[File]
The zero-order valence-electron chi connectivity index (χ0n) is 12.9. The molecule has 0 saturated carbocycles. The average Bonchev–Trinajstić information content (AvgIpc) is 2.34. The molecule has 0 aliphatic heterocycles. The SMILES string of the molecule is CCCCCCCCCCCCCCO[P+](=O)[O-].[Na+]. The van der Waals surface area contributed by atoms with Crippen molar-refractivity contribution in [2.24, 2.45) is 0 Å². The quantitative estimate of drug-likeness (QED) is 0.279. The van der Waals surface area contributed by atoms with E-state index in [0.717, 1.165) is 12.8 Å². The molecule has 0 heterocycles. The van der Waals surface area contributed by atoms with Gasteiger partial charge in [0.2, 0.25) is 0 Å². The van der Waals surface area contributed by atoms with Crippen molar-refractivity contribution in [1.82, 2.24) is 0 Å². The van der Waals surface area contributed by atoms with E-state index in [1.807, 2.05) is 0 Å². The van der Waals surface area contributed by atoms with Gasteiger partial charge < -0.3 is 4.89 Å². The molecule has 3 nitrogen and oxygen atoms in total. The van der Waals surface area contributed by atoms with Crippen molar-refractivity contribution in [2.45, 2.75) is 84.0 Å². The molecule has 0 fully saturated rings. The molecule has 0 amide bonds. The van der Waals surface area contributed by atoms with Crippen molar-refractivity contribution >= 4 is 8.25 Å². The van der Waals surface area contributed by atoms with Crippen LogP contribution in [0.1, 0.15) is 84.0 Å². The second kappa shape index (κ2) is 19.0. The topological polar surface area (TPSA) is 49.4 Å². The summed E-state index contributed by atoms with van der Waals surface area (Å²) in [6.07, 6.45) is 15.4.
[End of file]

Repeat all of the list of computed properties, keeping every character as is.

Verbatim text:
The zero-order valence-electron chi connectivity index (χ0n) is 12.9. The molecule has 0 saturated carbocycles. The average Bonchev–Trinajstić information content (AvgIpc) is 2.34. The molecule has 0 aliphatic heterocycles. The SMILES string of the molecule is CCCCCCCCCCCCCCO[P+](=O)[O-].[Na+]. The van der Waals surface area contributed by atoms with Crippen molar-refractivity contribution in [2.24, 2.45) is 0 Å². The quantitative estimate of drug-likeness (QED) is 0.279. The van der Waals surface area contributed by atoms with E-state index in [0.717, 1.165) is 12.8 Å². The molecule has 0 heterocycles. The van der Waals surface area contributed by atoms with Gasteiger partial charge in [0.2, 0.25) is 0 Å². The van der Waals surface area contributed by atoms with Crippen molar-refractivity contribution in [1.82, 2.24) is 0 Å². The van der Waals surface area contributed by atoms with E-state index in [1.807, 2.05) is 0 Å². The van der Waals surface area contributed by atoms with Gasteiger partial charge < -0.3 is 4.89 Å². The molecule has 3 nitrogen and oxygen atoms in total. The van der Waals surface area contributed by atoms with Crippen molar-refractivity contribution in [2.45, 2.75) is 84.0 Å². The molecule has 0 fully saturated rings. The molecule has 0 amide bonds. The van der Waals surface area contributed by atoms with Crippen molar-refractivity contribution >= 4 is 8.25 Å². The van der Waals surface area contributed by atoms with Crippen LogP contribution in [0.1, 0.15) is 84.0 Å². The second kappa shape index (κ2) is 19.0. The topological polar surface area (TPSA) is 49.4 Å². The summed E-state index contributed by atoms with van der Waals surface area (Å²) in [6.07, 6.45) is 15.4.